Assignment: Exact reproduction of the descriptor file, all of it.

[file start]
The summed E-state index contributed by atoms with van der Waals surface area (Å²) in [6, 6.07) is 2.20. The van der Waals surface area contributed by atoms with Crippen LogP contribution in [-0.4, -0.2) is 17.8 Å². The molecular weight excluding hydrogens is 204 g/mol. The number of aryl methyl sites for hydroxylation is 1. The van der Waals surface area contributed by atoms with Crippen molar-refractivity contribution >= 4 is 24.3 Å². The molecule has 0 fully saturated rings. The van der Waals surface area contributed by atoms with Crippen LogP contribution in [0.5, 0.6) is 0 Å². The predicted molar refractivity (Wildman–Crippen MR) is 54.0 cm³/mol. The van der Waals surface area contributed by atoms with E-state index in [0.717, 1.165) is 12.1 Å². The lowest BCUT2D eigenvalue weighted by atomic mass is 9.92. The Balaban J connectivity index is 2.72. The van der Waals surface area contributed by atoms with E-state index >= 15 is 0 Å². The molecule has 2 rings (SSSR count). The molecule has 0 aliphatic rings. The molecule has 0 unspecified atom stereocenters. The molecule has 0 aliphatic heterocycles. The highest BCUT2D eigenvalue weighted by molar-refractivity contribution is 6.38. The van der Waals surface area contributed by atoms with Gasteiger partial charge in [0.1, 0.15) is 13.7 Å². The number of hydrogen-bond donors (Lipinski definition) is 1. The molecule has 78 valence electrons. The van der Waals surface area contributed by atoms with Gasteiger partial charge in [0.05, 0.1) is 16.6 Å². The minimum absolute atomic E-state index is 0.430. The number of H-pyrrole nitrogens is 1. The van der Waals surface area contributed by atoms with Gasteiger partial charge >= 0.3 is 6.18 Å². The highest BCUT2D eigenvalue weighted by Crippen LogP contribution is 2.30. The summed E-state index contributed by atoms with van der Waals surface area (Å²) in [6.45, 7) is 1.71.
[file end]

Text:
The summed E-state index contributed by atoms with van der Waals surface area (Å²) in [6, 6.07) is 2.20. The van der Waals surface area contributed by atoms with Crippen LogP contribution in [-0.4, -0.2) is 17.8 Å². The molecular weight excluding hydrogens is 204 g/mol. The number of aryl methyl sites for hydroxylation is 1. The van der Waals surface area contributed by atoms with Crippen molar-refractivity contribution >= 4 is 24.3 Å². The molecule has 0 fully saturated rings. The van der Waals surface area contributed by atoms with Crippen LogP contribution in [0.5, 0.6) is 0 Å². The predicted molar refractivity (Wildman–Crippen MR) is 54.0 cm³/mol. The van der Waals surface area contributed by atoms with E-state index in [0.717, 1.165) is 12.1 Å². The lowest BCUT2D eigenvalue weighted by atomic mass is 9.92. The Balaban J connectivity index is 2.72. The van der Waals surface area contributed by atoms with E-state index >= 15 is 0 Å². The molecule has 2 rings (SSSR count). The molecule has 0 aliphatic rings. The molecule has 0 unspecified atom stereocenters. The molecule has 0 aliphatic heterocycles. The highest BCUT2D eigenvalue weighted by molar-refractivity contribution is 6.38. The van der Waals surface area contributed by atoms with Gasteiger partial charge in [0.1, 0.15) is 13.7 Å². The number of hydrogen-bond donors (Lipinski definition) is 1. The molecule has 78 valence electrons. The van der Waals surface area contributed by atoms with Gasteiger partial charge in [0.05, 0.1) is 16.6 Å². The minimum absolute atomic E-state index is 0.430. The number of H-pyrrole nitrogens is 1. The van der Waals surface area contributed by atoms with Gasteiger partial charge >= 0.3 is 6.18 Å². The highest BCUT2D eigenvalue weighted by Crippen LogP contribution is 2.30. The summed E-state index contributed by atoms with van der Waals surface area (Å²) in [6.45, 7) is 1.71.